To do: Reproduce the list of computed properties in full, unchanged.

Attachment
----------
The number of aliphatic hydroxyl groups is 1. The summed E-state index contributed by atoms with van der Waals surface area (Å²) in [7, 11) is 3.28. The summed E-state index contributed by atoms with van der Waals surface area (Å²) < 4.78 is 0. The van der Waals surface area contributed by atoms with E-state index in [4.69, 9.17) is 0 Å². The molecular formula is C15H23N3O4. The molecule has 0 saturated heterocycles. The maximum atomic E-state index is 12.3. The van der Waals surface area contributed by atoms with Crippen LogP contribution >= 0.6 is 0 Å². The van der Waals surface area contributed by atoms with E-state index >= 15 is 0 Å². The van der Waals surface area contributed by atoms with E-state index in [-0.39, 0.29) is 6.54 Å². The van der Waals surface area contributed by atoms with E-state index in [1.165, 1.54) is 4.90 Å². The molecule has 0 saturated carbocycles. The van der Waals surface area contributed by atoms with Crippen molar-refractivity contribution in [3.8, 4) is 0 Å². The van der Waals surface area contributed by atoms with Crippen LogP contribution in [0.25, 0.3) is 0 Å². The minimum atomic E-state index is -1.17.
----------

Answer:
The number of aliphatic hydroxyl groups is 1. The summed E-state index contributed by atoms with van der Waals surface area (Å²) in [7, 11) is 3.28. The summed E-state index contributed by atoms with van der Waals surface area (Å²) < 4.78 is 0. The van der Waals surface area contributed by atoms with E-state index in [4.69, 9.17) is 0 Å². The molecular formula is C15H23N3O4. The molecule has 0 saturated heterocycles. The maximum atomic E-state index is 12.3. The van der Waals surface area contributed by atoms with Crippen LogP contribution >= 0.6 is 0 Å². The van der Waals surface area contributed by atoms with E-state index >= 15 is 0 Å². The van der Waals surface area contributed by atoms with E-state index in [-0.39, 0.29) is 6.54 Å². The van der Waals surface area contributed by atoms with E-state index in [1.165, 1.54) is 4.90 Å². The molecule has 0 saturated carbocycles. The van der Waals surface area contributed by atoms with Crippen molar-refractivity contribution in [3.8, 4) is 0 Å². The van der Waals surface area contributed by atoms with Crippen LogP contribution in [0.25, 0.3) is 0 Å². The minimum atomic E-state index is -1.17.